Video Games, Historical Representation and Soft Power

Donald, Iain and Webber, Nick and Wright, Esther (2024) Video Games, Historical Representation and Soft Power. Journal of Gaming and Virtual Worlds, 15 (2). pp. 105-127. ISSN 1757-191X

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This article explores how historical video games have become tools for UK and Chinese ‘soft power’ or ‘public diplomacy’ and the role of historical representation in portraying cultural identity in the global marketplace. In the UK, state support has been introduced for games representing British culture, which are assumed to conduct cultural diplomacy (a subcategory of public diplomacy). In China, public diplomacy - ‘telling China’s stories well’ - has been central to national promotion strategies under Xi Jinping. Although the success of these approaches is visible in game companies like Tencent and NetEase, regulators remain attentive to games that reflect upon China’s history and cultural heritage.

What does this mean for historical representation in and around video games? Do nationalistic regulatory environments threaten the capacity of games to offer thoughtful or challenging engagements with the past? And how effectively is historical representation mobilised to project soft power through video games?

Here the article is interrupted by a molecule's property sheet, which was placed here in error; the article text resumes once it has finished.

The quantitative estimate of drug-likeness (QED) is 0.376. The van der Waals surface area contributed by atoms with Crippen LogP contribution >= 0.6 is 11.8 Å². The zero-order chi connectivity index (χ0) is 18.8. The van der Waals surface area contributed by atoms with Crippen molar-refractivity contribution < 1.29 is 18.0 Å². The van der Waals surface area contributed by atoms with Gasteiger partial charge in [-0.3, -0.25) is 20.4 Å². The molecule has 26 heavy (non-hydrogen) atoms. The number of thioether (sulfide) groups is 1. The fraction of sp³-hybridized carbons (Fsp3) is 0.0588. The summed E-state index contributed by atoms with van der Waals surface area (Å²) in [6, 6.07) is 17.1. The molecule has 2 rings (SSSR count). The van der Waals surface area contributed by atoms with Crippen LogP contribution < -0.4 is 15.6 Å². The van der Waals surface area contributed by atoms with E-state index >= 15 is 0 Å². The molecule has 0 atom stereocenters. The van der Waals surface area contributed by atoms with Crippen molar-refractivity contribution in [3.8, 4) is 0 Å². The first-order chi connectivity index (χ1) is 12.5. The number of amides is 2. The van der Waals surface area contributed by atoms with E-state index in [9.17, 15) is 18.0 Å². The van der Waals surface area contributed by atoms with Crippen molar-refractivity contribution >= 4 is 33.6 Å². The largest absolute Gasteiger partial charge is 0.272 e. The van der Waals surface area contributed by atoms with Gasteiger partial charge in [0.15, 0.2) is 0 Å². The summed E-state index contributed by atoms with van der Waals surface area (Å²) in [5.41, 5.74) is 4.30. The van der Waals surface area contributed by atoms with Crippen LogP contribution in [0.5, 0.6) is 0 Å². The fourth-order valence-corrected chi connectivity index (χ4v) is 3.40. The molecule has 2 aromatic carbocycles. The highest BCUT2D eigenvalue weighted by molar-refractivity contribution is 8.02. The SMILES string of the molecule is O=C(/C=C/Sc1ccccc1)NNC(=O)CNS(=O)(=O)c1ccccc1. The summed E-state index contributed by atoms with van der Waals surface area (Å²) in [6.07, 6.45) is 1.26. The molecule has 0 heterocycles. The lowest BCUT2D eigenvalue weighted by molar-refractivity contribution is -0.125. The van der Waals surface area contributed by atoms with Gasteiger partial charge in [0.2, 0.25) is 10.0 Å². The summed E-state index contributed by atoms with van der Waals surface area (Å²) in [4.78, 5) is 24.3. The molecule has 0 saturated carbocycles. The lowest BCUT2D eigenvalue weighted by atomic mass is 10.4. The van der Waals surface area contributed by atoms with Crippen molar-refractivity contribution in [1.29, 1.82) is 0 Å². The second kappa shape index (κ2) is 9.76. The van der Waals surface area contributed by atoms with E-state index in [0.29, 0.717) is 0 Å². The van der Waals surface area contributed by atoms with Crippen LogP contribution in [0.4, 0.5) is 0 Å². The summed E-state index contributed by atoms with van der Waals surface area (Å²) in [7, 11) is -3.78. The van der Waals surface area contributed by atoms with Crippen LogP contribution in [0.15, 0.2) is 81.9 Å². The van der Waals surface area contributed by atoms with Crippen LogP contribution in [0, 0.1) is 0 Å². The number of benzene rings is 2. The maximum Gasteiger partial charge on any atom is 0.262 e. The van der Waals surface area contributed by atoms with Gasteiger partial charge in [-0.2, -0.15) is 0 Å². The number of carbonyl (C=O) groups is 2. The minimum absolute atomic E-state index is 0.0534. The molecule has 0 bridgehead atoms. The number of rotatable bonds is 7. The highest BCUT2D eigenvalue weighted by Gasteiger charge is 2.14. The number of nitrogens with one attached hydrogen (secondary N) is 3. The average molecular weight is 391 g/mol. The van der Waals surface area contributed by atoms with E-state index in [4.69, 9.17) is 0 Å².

Item Type: Article
Identification Number:
21 April 2023Accepted
30 January 2024Published Online
Subjects: CAH20 - historical, philosophical and religious studies > CAH20-01 - history and archaeology > CAH20-01-01 - history
CAH24 - media, journalism and communications > CAH24-01 - media, journalism and communications > CAH24-01-05 - media studies
Divisions: Faculty of Arts, Design and Media > Birmingham School of Media
Strategic Research Themes > Digital Technologies and Transformation (DTT)
Strategic Research Themes > Global Creativity, Culture and Heritage (GCCH)
REF Units of Assessment > REF 2028 UoA
Depositing User: Nick Webber
Date Deposited: 23 May 2023 13:23
Last Modified: 19 Feb 2024 16:16

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